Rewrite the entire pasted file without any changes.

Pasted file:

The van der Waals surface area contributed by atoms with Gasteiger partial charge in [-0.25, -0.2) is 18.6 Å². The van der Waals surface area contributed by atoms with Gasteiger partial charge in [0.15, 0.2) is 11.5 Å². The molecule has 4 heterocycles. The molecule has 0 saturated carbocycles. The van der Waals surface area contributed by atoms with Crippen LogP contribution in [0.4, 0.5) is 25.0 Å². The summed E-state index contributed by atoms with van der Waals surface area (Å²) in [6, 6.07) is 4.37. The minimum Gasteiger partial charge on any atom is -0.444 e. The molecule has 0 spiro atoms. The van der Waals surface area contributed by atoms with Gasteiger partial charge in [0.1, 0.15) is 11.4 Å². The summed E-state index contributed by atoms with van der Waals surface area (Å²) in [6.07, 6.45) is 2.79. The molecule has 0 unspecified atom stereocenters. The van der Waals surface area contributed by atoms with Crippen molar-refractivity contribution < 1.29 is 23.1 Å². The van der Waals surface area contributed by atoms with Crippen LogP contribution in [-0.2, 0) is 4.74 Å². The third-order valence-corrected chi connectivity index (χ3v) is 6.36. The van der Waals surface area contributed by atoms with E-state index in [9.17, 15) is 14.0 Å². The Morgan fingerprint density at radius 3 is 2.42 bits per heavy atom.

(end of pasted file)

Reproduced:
The van der Waals surface area contributed by atoms with Gasteiger partial charge in [-0.25, -0.2) is 18.6 Å². The van der Waals surface area contributed by atoms with Gasteiger partial charge in [0.15, 0.2) is 11.5 Å². The molecule has 4 heterocycles. The molecule has 0 saturated carbocycles. The van der Waals surface area contributed by atoms with Crippen LogP contribution in [0.4, 0.5) is 25.0 Å². The summed E-state index contributed by atoms with van der Waals surface area (Å²) in [6, 6.07) is 4.37. The minimum Gasteiger partial charge on any atom is -0.444 e. The molecule has 0 spiro atoms. The van der Waals surface area contributed by atoms with Gasteiger partial charge in [0.1, 0.15) is 11.4 Å². The summed E-state index contributed by atoms with van der Waals surface area (Å²) in [6.07, 6.45) is 2.79. The molecule has 0 unspecified atom stereocenters. The van der Waals surface area contributed by atoms with Crippen molar-refractivity contribution < 1.29 is 23.1 Å². The van der Waals surface area contributed by atoms with Crippen LogP contribution in [-0.2, 0) is 4.74 Å². The third-order valence-corrected chi connectivity index (χ3v) is 6.36. The van der Waals surface area contributed by atoms with E-state index in [9.17, 15) is 14.0 Å². The Morgan fingerprint density at radius 3 is 2.42 bits per heavy atom.